The Capacities Foundations Need to Embark on Place-Based Impact Investing

By Teri Lovelace, President, LOCUS Impact Investing

Place-based impact investing is a burgeoning strategy to spark community development projects, create more just, equitable local economies, and build prosperous, vibrant communities. Place-focused foundations, like community foundations, family foundations and healthcare conversion foundations, are exploring ways to complement their traditional grant making with local investments that can catalyze positive community change. The LOCUS Impact Investing team has partnered with nearly 30 place-focused foundations – large and small – as they explore their role in community economic development, unlock more of their assets, and deploy dollars to amplify their impact and catalyze economic development in their communities. In many ways, their journey has become our journey, and we are learning along the way.

Through this work, we’ve observed a pattern to this place-based impact investing journey that we have incorporated into our fundamentals for designing and implementing an effective place-based impact investment strategy. These fundamentals include exploring a foundation’s place, opportunities and capacities for local impact investing; unlocking a foundation’s assets for this type of investing, ensuring the right ecosystem partners are aligned and the internal policies and processes are in place; and smartly deploying investment dollars to enhance mission while also mitigating risk. While this seems like a linear path, it is really an iterative journey.

Foundations step into local impact investing for many different reasons – a leadership change, an opportunistic investment, a donor push, encouragement from peers, or an endowment assessment. Whatever the genesis, exploring local impact investing requires education and learning with board, staff and community partners. Often that includes learning what others have done and connecting with like-minded foundations through peer learnings like the BALLE Local Economy Foundation Circle or through Mission Investors Exchange bootcamps. Regional area grantmakers may be a resource; both the Council of Michigan Foundations and the Minnesota Council on Foundations have internal resources dedicated to impact investing that are available to members. Place-focused foundations can also learn from the experiences of private foundations like the Surdna Foundation, Russell Family Foundation and the KL Felicitas Foundation, many of whom have documented their journeys and lessons learned.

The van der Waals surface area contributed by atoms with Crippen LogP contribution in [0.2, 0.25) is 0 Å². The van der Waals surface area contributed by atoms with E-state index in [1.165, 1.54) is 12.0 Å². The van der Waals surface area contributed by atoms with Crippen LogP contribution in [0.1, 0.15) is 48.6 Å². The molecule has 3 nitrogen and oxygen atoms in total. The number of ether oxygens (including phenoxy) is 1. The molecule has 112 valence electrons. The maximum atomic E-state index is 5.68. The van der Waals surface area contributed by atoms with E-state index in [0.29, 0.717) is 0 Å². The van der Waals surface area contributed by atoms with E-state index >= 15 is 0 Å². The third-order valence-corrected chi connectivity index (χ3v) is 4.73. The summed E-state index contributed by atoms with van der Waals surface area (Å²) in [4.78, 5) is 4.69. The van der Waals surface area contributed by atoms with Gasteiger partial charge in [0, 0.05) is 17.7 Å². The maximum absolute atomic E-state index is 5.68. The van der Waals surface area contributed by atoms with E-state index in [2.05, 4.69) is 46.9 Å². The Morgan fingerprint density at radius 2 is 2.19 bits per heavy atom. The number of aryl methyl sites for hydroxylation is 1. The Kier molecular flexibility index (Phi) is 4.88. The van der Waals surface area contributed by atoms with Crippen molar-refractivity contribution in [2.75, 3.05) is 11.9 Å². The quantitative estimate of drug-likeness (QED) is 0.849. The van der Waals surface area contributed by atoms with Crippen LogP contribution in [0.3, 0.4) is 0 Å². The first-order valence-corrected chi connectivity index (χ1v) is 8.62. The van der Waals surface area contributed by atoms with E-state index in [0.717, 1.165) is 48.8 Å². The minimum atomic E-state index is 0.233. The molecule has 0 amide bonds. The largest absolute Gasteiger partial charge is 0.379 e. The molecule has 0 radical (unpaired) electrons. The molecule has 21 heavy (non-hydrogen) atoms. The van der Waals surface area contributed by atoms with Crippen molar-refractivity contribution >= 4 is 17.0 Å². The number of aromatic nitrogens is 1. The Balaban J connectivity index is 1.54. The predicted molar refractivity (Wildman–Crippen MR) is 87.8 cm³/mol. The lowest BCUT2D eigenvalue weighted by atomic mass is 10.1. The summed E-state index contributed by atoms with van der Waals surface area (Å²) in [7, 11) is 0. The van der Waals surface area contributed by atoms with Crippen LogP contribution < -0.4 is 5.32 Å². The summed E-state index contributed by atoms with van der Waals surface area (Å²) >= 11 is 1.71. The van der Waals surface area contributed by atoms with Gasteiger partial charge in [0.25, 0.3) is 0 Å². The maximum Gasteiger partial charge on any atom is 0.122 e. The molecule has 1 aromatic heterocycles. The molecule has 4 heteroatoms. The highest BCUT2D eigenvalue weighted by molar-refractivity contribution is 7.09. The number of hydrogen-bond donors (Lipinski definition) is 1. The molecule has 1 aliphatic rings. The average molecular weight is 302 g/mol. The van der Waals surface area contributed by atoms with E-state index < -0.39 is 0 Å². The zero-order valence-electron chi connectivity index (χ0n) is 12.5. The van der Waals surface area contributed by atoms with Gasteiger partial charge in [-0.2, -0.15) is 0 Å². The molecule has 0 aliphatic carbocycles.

An important step in this exploration phase is to understand the local impact investing ecosystem and build relationships with community investment partners, like community development financial institutions CDFIs, affordable housing organizations and developers, Community Development Corporations CDCs, microlenders, accelerators and incubators. LOCUS has helped several foundations and regional funders explore local impact investing, including the Greenville Partnership for Philanthropy, to broaden awareness of the area’s investment landscape and possibilities. We are also partnering with The Aspen Institute Community Strategies Group, with support from the Kansas Health Foundation, to facilitate a statewide peer learning cohort of Kansas community foundations to explore together how they can strengthen their role in economic development, including use of place-based impact investing.